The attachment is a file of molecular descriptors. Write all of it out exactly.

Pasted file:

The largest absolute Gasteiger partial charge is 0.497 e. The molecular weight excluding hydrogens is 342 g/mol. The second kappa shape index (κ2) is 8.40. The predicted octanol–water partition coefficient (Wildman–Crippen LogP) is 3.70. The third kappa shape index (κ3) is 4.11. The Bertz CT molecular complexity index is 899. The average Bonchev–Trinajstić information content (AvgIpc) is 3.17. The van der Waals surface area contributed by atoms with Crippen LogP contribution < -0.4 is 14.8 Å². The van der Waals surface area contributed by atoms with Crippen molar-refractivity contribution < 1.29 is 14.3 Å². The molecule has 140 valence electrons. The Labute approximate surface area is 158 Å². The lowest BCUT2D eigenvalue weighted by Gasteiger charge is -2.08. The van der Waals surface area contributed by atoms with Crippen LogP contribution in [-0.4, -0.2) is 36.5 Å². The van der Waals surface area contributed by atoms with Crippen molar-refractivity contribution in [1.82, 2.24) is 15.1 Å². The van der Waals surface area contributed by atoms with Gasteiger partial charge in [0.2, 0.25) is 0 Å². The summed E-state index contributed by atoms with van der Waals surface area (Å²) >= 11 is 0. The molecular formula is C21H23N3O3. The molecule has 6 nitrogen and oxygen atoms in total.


The largest absolute Gasteiger partial charge is 0.497 e. The molecular weight excluding hydrogens is 342 g/mol. The second kappa shape index (κ2) is 8.40. The predicted octanol–water partition coefficient (Wildman–Crippen LogP) is 3.70. The third kappa shape index (κ3) is 4.11. The Bertz CT molecular complexity index is 899. The average Bonchev–Trinajstić information content (AvgIpc) is 3.17. The van der Waals surface area contributed by atoms with Crippen LogP contribution < -0.4 is 14.8 Å². The van der Waals surface area contributed by atoms with Crippen molar-refractivity contribution < 1.29 is 14.3 Å². The molecule has 140 valence electrons. The Labute approximate surface area is 158 Å². The lowest BCUT2D eigenvalue weighted by Gasteiger charge is -2.08. The van der Waals surface area contributed by atoms with Crippen LogP contribution in [-0.4, -0.2) is 36.5 Å². The van der Waals surface area contributed by atoms with Crippen molar-refractivity contribution in [1.82, 2.24) is 15.1 Å². The van der Waals surface area contributed by atoms with Gasteiger partial charge in [0.2, 0.25) is 0 Å². The summed E-state index contributed by atoms with van der Waals surface area (Å²) >= 11 is 0. The molecular formula is C21H23N3O3. The molecule has 6 nitrogen and oxygen atoms in total.